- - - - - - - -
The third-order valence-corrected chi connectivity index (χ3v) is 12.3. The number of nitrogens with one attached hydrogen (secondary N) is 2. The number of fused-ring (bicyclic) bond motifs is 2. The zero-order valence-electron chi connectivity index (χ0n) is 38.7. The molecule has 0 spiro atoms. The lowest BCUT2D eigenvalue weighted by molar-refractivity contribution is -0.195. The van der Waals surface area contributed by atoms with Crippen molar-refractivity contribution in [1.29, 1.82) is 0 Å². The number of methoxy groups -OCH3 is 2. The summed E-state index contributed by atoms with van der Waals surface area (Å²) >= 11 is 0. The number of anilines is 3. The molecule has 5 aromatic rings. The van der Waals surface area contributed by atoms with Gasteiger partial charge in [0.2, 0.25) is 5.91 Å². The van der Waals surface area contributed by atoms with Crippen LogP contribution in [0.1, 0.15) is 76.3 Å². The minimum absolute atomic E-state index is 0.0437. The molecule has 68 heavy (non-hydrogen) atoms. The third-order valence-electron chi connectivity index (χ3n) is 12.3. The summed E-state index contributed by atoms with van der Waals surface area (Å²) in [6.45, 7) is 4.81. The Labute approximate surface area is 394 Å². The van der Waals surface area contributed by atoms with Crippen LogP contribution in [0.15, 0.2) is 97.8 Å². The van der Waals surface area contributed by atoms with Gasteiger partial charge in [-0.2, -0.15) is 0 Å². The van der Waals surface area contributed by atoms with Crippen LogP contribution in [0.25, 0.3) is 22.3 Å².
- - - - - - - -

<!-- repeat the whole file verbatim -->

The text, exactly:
The third-order valence-corrected chi connectivity index (χ3v) is 12.3. The number of nitrogens with one attached hydrogen (secondary N) is 2. The number of fused-ring (bicyclic) bond motifs is 2. The zero-order valence-electron chi connectivity index (χ0n) is 38.7. The molecule has 0 spiro atoms. The lowest BCUT2D eigenvalue weighted by molar-refractivity contribution is -0.195. The van der Waals surface area contributed by atoms with Crippen molar-refractivity contribution in [1.29, 1.82) is 0 Å². The number of methoxy groups -OCH3 is 2. The summed E-state index contributed by atoms with van der Waals surface area (Å²) >= 11 is 0. The number of anilines is 3. The molecule has 5 aromatic rings. The van der Waals surface area contributed by atoms with Gasteiger partial charge in [0.2, 0.25) is 5.91 Å². The van der Waals surface area contributed by atoms with Crippen LogP contribution in [0.1, 0.15) is 76.3 Å². The minimum absolute atomic E-state index is 0.0437. The molecule has 68 heavy (non-hydrogen) atoms. The third-order valence-electron chi connectivity index (χ3n) is 12.3. The summed E-state index contributed by atoms with van der Waals surface area (Å²) in [6.45, 7) is 4.81. The Labute approximate surface area is 394 Å². The van der Waals surface area contributed by atoms with Crippen LogP contribution in [0.15, 0.2) is 97.8 Å². The van der Waals surface area contributed by atoms with Gasteiger partial charge in [-0.2, -0.15) is 0 Å². The van der Waals surface area contributed by atoms with Crippen LogP contribution in [0.25, 0.3) is 22.3 Å².